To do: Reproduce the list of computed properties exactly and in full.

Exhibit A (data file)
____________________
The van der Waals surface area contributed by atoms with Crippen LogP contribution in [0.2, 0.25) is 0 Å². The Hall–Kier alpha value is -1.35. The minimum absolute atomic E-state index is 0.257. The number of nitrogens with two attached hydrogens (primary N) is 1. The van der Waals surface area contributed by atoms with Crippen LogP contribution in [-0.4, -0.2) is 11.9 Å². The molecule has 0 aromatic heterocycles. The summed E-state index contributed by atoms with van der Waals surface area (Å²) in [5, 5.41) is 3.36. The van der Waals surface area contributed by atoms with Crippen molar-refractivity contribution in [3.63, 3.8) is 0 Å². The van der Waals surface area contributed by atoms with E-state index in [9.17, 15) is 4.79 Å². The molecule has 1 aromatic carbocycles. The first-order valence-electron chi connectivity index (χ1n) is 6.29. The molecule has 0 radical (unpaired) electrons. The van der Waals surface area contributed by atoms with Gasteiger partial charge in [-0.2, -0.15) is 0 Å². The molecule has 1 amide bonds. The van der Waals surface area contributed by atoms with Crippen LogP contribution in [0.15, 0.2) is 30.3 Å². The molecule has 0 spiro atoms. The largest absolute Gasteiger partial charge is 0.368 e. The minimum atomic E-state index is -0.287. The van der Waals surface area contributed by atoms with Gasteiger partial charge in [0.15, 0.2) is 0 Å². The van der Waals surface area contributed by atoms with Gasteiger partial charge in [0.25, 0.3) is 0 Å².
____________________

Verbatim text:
The van der Waals surface area contributed by atoms with Crippen LogP contribution in [0.2, 0.25) is 0 Å². The Hall–Kier alpha value is -1.35. The minimum absolute atomic E-state index is 0.257. The number of nitrogens with two attached hydrogens (primary N) is 1. The van der Waals surface area contributed by atoms with Crippen LogP contribution in [-0.4, -0.2) is 11.9 Å². The molecule has 0 aromatic heterocycles. The summed E-state index contributed by atoms with van der Waals surface area (Å²) in [5, 5.41) is 3.36. The van der Waals surface area contributed by atoms with Crippen molar-refractivity contribution in [3.63, 3.8) is 0 Å². The van der Waals surface area contributed by atoms with E-state index in [9.17, 15) is 4.79 Å². The molecule has 1 aromatic carbocycles. The first-order valence-electron chi connectivity index (χ1n) is 6.29. The molecule has 0 radical (unpaired) electrons. The van der Waals surface area contributed by atoms with Gasteiger partial charge in [-0.2, -0.15) is 0 Å². The molecule has 1 amide bonds. The van der Waals surface area contributed by atoms with Crippen LogP contribution in [0.15, 0.2) is 30.3 Å². The molecule has 0 spiro atoms. The largest absolute Gasteiger partial charge is 0.368 e. The minimum atomic E-state index is -0.287. The van der Waals surface area contributed by atoms with Gasteiger partial charge in [0.15, 0.2) is 0 Å². The van der Waals surface area contributed by atoms with Gasteiger partial charge in [0.25, 0.3) is 0 Å².